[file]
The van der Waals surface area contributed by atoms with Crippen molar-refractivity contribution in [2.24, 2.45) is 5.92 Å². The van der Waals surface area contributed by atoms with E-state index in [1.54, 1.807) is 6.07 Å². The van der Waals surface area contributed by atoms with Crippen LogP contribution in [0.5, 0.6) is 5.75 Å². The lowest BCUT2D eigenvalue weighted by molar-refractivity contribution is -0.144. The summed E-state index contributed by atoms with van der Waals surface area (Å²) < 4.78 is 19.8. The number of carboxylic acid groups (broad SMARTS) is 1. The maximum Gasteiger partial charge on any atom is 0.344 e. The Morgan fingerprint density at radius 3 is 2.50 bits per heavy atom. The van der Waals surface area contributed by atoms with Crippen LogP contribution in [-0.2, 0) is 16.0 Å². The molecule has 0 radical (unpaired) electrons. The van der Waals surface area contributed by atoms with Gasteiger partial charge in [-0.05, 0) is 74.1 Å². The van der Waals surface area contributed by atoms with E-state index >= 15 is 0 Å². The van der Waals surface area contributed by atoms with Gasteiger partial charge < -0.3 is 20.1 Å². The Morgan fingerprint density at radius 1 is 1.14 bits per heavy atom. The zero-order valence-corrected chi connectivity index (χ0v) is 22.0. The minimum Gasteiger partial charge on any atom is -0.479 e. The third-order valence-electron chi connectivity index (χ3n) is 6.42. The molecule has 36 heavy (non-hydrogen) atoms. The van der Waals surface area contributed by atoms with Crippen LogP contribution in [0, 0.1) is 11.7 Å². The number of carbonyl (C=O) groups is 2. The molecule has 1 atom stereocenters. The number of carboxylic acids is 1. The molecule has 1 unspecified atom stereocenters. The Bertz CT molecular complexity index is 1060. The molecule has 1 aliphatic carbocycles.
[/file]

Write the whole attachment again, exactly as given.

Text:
The van der Waals surface area contributed by atoms with Crippen molar-refractivity contribution in [2.24, 2.45) is 5.92 Å². The van der Waals surface area contributed by atoms with E-state index in [1.54, 1.807) is 6.07 Å². The van der Waals surface area contributed by atoms with Crippen LogP contribution in [0.5, 0.6) is 5.75 Å². The lowest BCUT2D eigenvalue weighted by molar-refractivity contribution is -0.144. The summed E-state index contributed by atoms with van der Waals surface area (Å²) < 4.78 is 19.8. The number of carboxylic acid groups (broad SMARTS) is 1. The maximum Gasteiger partial charge on any atom is 0.344 e. The Morgan fingerprint density at radius 3 is 2.50 bits per heavy atom. The van der Waals surface area contributed by atoms with Crippen LogP contribution in [-0.2, 0) is 16.0 Å². The molecule has 0 radical (unpaired) electrons. The van der Waals surface area contributed by atoms with Gasteiger partial charge in [-0.05, 0) is 74.1 Å². The van der Waals surface area contributed by atoms with E-state index >= 15 is 0 Å². The van der Waals surface area contributed by atoms with Gasteiger partial charge < -0.3 is 20.1 Å². The Morgan fingerprint density at radius 1 is 1.14 bits per heavy atom. The zero-order valence-corrected chi connectivity index (χ0v) is 22.0. The minimum Gasteiger partial charge on any atom is -0.479 e. The third-order valence-electron chi connectivity index (χ3n) is 6.42. The molecule has 36 heavy (non-hydrogen) atoms. The van der Waals surface area contributed by atoms with Crippen LogP contribution in [0, 0.1) is 11.7 Å². The number of carbonyl (C=O) groups is 2. The molecule has 1 atom stereocenters. The number of carboxylic acids is 1. The molecule has 1 unspecified atom stereocenters. The Bertz CT molecular complexity index is 1060. The molecule has 1 aliphatic carbocycles.